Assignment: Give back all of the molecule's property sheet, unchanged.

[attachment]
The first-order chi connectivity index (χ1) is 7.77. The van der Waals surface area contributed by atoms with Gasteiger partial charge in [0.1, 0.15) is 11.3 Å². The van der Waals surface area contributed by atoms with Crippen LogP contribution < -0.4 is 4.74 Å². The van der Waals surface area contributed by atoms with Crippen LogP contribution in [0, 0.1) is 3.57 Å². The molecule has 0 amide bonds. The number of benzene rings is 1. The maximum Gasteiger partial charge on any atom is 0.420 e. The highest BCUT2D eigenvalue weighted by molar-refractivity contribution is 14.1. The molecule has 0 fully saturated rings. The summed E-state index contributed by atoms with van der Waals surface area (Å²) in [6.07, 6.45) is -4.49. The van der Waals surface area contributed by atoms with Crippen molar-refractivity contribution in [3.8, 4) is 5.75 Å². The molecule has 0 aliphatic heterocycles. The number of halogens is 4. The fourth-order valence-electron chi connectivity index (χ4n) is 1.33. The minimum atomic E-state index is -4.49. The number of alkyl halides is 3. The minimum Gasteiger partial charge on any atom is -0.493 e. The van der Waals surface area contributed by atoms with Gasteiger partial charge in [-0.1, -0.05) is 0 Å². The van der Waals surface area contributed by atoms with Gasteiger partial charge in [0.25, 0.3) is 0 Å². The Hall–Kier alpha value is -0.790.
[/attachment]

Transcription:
The first-order chi connectivity index (χ1) is 7.77. The van der Waals surface area contributed by atoms with Gasteiger partial charge in [0.1, 0.15) is 11.3 Å². The van der Waals surface area contributed by atoms with Crippen LogP contribution < -0.4 is 4.74 Å². The van der Waals surface area contributed by atoms with Crippen LogP contribution in [0, 0.1) is 3.57 Å². The molecule has 0 amide bonds. The number of benzene rings is 1. The maximum Gasteiger partial charge on any atom is 0.420 e. The highest BCUT2D eigenvalue weighted by molar-refractivity contribution is 14.1. The molecule has 0 fully saturated rings. The summed E-state index contributed by atoms with van der Waals surface area (Å²) in [6.07, 6.45) is -4.49. The van der Waals surface area contributed by atoms with Crippen molar-refractivity contribution in [3.8, 4) is 5.75 Å². The molecule has 0 aliphatic heterocycles. The number of halogens is 4. The fourth-order valence-electron chi connectivity index (χ4n) is 1.33. The minimum atomic E-state index is -4.49. The number of alkyl halides is 3. The minimum Gasteiger partial charge on any atom is -0.493 e. The van der Waals surface area contributed by atoms with Gasteiger partial charge in [-0.1, -0.05) is 0 Å². The van der Waals surface area contributed by atoms with Gasteiger partial charge in [0.25, 0.3) is 0 Å². The Hall–Kier alpha value is -0.790.